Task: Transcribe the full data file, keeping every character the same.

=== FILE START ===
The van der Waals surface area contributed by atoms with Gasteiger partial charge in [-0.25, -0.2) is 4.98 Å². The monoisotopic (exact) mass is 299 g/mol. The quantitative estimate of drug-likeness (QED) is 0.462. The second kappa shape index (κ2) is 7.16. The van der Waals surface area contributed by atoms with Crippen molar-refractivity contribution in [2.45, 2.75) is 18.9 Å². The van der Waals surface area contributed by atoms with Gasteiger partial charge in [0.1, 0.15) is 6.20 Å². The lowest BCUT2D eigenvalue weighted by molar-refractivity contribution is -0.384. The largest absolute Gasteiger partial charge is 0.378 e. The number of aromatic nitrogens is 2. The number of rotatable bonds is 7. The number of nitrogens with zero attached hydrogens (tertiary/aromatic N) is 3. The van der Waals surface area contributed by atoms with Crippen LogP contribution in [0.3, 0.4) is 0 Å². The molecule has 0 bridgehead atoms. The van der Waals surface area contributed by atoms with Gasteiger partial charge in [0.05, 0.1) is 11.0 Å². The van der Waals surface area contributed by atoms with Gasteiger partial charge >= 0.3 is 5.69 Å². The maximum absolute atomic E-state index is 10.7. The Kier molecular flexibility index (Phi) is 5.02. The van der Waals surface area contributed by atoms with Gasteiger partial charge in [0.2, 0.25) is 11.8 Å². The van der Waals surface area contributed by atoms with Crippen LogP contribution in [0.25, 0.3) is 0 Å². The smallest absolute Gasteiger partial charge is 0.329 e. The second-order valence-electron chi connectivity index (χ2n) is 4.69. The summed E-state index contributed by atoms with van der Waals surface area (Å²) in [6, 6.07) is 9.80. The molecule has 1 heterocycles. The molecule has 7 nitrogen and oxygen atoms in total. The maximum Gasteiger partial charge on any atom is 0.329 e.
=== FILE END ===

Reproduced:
The van der Waals surface area contributed by atoms with Gasteiger partial charge in [-0.25, -0.2) is 4.98 Å². The monoisotopic (exact) mass is 299 g/mol. The quantitative estimate of drug-likeness (QED) is 0.462. The second kappa shape index (κ2) is 7.16. The van der Waals surface area contributed by atoms with Crippen molar-refractivity contribution in [2.45, 2.75) is 18.9 Å². The van der Waals surface area contributed by atoms with Gasteiger partial charge in [0.1, 0.15) is 6.20 Å². The lowest BCUT2D eigenvalue weighted by molar-refractivity contribution is -0.384. The largest absolute Gasteiger partial charge is 0.378 e. The number of aromatic nitrogens is 2. The number of rotatable bonds is 7. The number of nitrogens with zero attached hydrogens (tertiary/aromatic N) is 3. The van der Waals surface area contributed by atoms with Crippen LogP contribution in [0.3, 0.4) is 0 Å². The molecule has 0 bridgehead atoms. The van der Waals surface area contributed by atoms with Gasteiger partial charge in [0.05, 0.1) is 11.0 Å². The van der Waals surface area contributed by atoms with Gasteiger partial charge >= 0.3 is 5.69 Å². The maximum absolute atomic E-state index is 10.7. The Kier molecular flexibility index (Phi) is 5.02. The van der Waals surface area contributed by atoms with Gasteiger partial charge in [0.2, 0.25) is 11.8 Å². The van der Waals surface area contributed by atoms with Crippen LogP contribution in [0.25, 0.3) is 0 Å². The smallest absolute Gasteiger partial charge is 0.329 e. The second-order valence-electron chi connectivity index (χ2n) is 4.69. The summed E-state index contributed by atoms with van der Waals surface area (Å²) in [6, 6.07) is 9.80. The molecule has 1 heterocycles. The molecule has 7 nitrogen and oxygen atoms in total. The maximum Gasteiger partial charge on any atom is 0.329 e.